It is clear that the proposed ban on the importation of honeybees raises a number of important legal issues, including EU law considerations. Any ban on the importation of honeybees must be a restriction on trade and therefore would not be done lightly. We are aware of that. It would have to be justified and proportionate in light of the risk posed. For fear I would fail the objective bias test as a beekeeper, I approached the Climate Bar Association to give me its independent expert report, conclusions and feedback. I fully concurred with what it concluded, namely, that it is not repugnant to EU law. That assessment was done under its chairperson Clíona Kimber SC, who is here today. So are Donnchadh Woulfe, Sara-Jane O'Brien and Mema Byrne, barristers-at-law. They have made wonderful contributions to this area and the Bill. We would not be here today without the Climate Bar Association.
Article 36 of the Treaty on the Functioning of the European Union allows member states to take measures having an effect equivalent to quantitative restrictions or barriers to trade when these are justified by general non-economic considerations. That expressly includes public policy or security and the protection of health or life of humans, animals or plants. Measures adopted under this article are exceptions to the general principle of the EU and ought to be invoked. Generally there are no barriers to trade between member states but there can be in this specific exception. I accept this exemption should be interpreted strictly. It cannot constitute arbitrary discrimination or be a disguised restriction on trade between member states. It must have a direct effect on the public interest to be protected, not going beyond the necessary level in order to respect the principle of proportionality which is at play here. The precautionary principle is set out in Article 191 of the Treaty on the Functioning of the European Union and allows for a higher level of environmental protection thorough preventative decision-making in the case of risk.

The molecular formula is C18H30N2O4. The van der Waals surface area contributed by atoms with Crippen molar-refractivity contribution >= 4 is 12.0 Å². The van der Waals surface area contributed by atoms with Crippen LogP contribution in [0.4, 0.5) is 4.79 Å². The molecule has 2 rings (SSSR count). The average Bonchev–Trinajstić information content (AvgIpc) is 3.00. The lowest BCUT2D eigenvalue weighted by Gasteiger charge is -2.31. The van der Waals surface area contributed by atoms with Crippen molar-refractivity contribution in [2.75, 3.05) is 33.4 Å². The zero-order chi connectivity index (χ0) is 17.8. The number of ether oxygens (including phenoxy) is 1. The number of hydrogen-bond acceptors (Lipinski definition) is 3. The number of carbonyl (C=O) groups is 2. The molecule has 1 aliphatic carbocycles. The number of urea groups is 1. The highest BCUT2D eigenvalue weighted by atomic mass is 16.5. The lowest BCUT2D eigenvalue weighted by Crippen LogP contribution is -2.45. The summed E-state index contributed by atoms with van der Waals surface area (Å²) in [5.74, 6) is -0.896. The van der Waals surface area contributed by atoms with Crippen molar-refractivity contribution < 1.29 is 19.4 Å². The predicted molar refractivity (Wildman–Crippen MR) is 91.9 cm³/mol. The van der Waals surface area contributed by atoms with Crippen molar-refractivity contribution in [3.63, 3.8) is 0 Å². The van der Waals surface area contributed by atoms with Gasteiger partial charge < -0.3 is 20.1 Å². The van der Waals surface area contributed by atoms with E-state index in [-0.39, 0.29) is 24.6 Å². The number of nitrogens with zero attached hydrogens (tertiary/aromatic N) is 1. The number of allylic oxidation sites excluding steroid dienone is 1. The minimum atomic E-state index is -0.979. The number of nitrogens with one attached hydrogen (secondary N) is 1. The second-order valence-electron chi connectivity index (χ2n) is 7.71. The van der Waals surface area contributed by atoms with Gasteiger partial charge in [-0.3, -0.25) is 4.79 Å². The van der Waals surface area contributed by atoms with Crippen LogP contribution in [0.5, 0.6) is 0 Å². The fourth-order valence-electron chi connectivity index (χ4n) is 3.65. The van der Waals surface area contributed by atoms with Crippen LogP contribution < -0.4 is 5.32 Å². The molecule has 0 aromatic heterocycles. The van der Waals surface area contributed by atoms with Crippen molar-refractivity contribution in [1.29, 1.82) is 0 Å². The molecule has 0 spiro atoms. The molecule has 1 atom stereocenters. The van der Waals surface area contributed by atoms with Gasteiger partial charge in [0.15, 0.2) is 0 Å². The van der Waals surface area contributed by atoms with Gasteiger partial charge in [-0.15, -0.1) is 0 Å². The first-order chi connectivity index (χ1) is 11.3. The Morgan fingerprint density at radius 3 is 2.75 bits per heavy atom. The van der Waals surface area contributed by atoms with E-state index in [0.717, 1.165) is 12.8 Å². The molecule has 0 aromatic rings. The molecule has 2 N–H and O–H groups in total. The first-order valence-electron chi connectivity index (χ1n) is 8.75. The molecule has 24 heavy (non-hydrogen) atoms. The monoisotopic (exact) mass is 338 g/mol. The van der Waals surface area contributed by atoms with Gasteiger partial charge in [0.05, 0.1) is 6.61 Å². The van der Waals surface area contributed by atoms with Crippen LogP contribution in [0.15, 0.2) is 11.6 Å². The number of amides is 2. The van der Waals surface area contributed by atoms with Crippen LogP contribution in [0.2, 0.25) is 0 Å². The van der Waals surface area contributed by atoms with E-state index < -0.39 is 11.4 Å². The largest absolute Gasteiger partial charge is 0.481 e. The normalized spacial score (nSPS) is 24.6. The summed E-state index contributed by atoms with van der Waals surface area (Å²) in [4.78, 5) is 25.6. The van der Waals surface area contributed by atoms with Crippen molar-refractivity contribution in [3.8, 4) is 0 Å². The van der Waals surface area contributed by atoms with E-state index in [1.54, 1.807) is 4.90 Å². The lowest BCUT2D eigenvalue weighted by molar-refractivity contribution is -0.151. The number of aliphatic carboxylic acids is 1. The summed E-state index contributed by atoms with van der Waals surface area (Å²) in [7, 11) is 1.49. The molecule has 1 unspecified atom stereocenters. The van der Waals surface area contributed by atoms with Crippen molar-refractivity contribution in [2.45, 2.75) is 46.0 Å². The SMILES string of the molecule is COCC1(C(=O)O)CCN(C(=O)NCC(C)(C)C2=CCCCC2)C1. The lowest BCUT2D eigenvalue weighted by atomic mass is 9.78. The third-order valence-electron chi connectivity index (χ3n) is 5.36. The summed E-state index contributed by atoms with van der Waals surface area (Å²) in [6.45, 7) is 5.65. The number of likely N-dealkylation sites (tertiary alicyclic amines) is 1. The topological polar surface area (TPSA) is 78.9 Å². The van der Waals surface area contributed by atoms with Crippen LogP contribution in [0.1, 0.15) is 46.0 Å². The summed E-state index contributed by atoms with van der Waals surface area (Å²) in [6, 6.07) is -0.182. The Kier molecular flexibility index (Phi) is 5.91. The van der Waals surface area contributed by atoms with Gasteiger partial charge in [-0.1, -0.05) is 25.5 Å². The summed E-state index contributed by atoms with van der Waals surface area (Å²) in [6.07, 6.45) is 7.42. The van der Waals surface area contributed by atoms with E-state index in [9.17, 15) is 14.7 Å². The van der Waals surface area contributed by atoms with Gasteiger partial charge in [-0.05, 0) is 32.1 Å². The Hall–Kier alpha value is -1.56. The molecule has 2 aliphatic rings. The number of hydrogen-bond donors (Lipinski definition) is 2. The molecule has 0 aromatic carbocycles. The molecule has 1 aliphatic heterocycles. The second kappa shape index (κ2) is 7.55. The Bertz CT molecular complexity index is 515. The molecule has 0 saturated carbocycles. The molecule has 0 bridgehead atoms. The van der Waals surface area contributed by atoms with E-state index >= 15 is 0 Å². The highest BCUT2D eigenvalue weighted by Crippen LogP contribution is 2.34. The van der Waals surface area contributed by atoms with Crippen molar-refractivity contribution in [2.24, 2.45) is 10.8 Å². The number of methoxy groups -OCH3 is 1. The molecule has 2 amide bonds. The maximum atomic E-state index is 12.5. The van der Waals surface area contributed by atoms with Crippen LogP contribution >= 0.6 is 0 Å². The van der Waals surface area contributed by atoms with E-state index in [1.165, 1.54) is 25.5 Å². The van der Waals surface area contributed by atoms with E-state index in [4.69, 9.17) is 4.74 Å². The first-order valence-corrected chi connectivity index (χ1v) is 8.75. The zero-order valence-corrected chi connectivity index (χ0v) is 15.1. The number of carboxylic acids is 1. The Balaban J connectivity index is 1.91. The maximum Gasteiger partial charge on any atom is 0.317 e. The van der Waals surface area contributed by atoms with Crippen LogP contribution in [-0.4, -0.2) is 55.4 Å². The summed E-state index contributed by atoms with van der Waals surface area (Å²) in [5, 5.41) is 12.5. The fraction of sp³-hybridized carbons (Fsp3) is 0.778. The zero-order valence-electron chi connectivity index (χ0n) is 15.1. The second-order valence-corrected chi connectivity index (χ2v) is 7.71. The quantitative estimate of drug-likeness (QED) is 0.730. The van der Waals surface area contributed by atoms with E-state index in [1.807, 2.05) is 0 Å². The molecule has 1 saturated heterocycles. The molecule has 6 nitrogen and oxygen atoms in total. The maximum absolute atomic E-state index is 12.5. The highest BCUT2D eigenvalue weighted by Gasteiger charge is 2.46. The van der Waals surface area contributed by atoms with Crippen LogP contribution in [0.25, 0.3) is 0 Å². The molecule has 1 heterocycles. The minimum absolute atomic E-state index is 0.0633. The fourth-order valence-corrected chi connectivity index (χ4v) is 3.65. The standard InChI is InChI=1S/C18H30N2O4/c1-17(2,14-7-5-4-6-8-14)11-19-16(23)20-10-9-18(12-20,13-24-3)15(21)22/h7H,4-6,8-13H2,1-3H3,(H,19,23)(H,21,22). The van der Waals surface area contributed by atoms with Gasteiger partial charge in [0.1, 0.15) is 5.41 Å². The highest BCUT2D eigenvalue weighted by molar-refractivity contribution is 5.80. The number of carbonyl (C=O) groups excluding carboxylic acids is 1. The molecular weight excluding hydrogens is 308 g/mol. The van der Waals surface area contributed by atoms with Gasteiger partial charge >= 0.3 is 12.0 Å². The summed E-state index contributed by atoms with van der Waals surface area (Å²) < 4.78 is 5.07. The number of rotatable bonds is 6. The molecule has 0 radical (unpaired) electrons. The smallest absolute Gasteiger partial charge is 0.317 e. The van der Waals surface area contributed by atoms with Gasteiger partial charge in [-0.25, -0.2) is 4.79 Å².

The habitats directive ensures the conservation of a wide range of rare, threatened or endemic animal and plant species and does not at present cover bees native to a particular region of Europe. However, bees other than apis mellifera mellifera are imported into Ireland and they may threaten or adversely impact our biodiversity and related ecosystems. A member state can add to a list of invasive species by suggesting the name to the Commission, together with a risk assessment, and filling in the form, which is set out in the regulation. As there are a number of honeybees that threaten the Irish ecosystem, rather than classifying specific bees as invasive alien species, it is submitted that it is preferable to introduce legislation banning the importation of any bee not classified as apis mellifera mellifera. This approach is in accordance with the precautionary principle and has the added advantage of ensuring that any ban on the importation of honeybees does not go further than necessary to achieve the stated aim.
For too long, we have been saying it cannot be done. The beekeepers know it ought to be done and the expert independent lawyers have told us how to do it. There is a way forward. I will now hand over to my Green Party colleague, Senator Garvey.